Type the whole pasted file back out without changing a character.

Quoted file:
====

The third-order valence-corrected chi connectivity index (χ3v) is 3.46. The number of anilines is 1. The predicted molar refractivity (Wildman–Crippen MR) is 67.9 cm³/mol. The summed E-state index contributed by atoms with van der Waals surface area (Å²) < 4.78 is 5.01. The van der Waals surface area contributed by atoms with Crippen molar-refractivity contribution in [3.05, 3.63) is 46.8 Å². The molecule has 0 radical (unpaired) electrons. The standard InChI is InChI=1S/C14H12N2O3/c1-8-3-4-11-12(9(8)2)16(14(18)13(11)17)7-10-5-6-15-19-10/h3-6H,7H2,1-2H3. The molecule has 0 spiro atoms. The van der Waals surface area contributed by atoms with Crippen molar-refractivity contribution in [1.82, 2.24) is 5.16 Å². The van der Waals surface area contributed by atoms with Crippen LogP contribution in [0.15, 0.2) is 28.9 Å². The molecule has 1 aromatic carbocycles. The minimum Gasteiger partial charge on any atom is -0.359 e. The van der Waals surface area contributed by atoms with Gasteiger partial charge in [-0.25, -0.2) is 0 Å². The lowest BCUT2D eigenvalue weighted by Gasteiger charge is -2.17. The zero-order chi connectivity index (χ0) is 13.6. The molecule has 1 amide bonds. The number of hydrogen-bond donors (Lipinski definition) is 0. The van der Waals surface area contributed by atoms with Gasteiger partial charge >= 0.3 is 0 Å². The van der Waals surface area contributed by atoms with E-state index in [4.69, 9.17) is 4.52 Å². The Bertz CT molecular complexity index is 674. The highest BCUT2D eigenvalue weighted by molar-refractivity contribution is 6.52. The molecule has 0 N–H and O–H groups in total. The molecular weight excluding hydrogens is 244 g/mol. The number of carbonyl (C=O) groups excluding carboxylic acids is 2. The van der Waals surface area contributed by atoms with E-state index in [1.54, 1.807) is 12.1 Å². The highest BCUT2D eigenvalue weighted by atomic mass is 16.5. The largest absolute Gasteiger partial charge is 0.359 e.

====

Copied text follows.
The third-order valence-corrected chi connectivity index (χ3v) is 3.46. The number of anilines is 1. The predicted molar refractivity (Wildman–Crippen MR) is 67.9 cm³/mol. The summed E-state index contributed by atoms with van der Waals surface area (Å²) < 4.78 is 5.01. The van der Waals surface area contributed by atoms with Crippen molar-refractivity contribution in [3.05, 3.63) is 46.8 Å². The molecule has 0 radical (unpaired) electrons. The standard InChI is InChI=1S/C14H12N2O3/c1-8-3-4-11-12(9(8)2)16(14(18)13(11)17)7-10-5-6-15-19-10/h3-6H,7H2,1-2H3. The molecule has 0 spiro atoms. The van der Waals surface area contributed by atoms with Crippen molar-refractivity contribution in [1.82, 2.24) is 5.16 Å². The van der Waals surface area contributed by atoms with Crippen LogP contribution in [0.15, 0.2) is 28.9 Å². The molecule has 1 aromatic carbocycles. The minimum Gasteiger partial charge on any atom is -0.359 e. The van der Waals surface area contributed by atoms with Gasteiger partial charge in [-0.25, -0.2) is 0 Å². The lowest BCUT2D eigenvalue weighted by Gasteiger charge is -2.17. The zero-order chi connectivity index (χ0) is 13.6. The molecule has 1 amide bonds. The number of hydrogen-bond donors (Lipinski definition) is 0. The van der Waals surface area contributed by atoms with Gasteiger partial charge >= 0.3 is 0 Å². The van der Waals surface area contributed by atoms with E-state index in [4.69, 9.17) is 4.52 Å². The Bertz CT molecular complexity index is 674. The highest BCUT2D eigenvalue weighted by molar-refractivity contribution is 6.52. The molecule has 0 N–H and O–H groups in total. The molecular weight excluding hydrogens is 244 g/mol. The number of carbonyl (C=O) groups excluding carboxylic acids is 2. The van der Waals surface area contributed by atoms with E-state index in [1.54, 1.807) is 12.1 Å². The highest BCUT2D eigenvalue weighted by atomic mass is 16.5. The largest absolute Gasteiger partial charge is 0.359 e.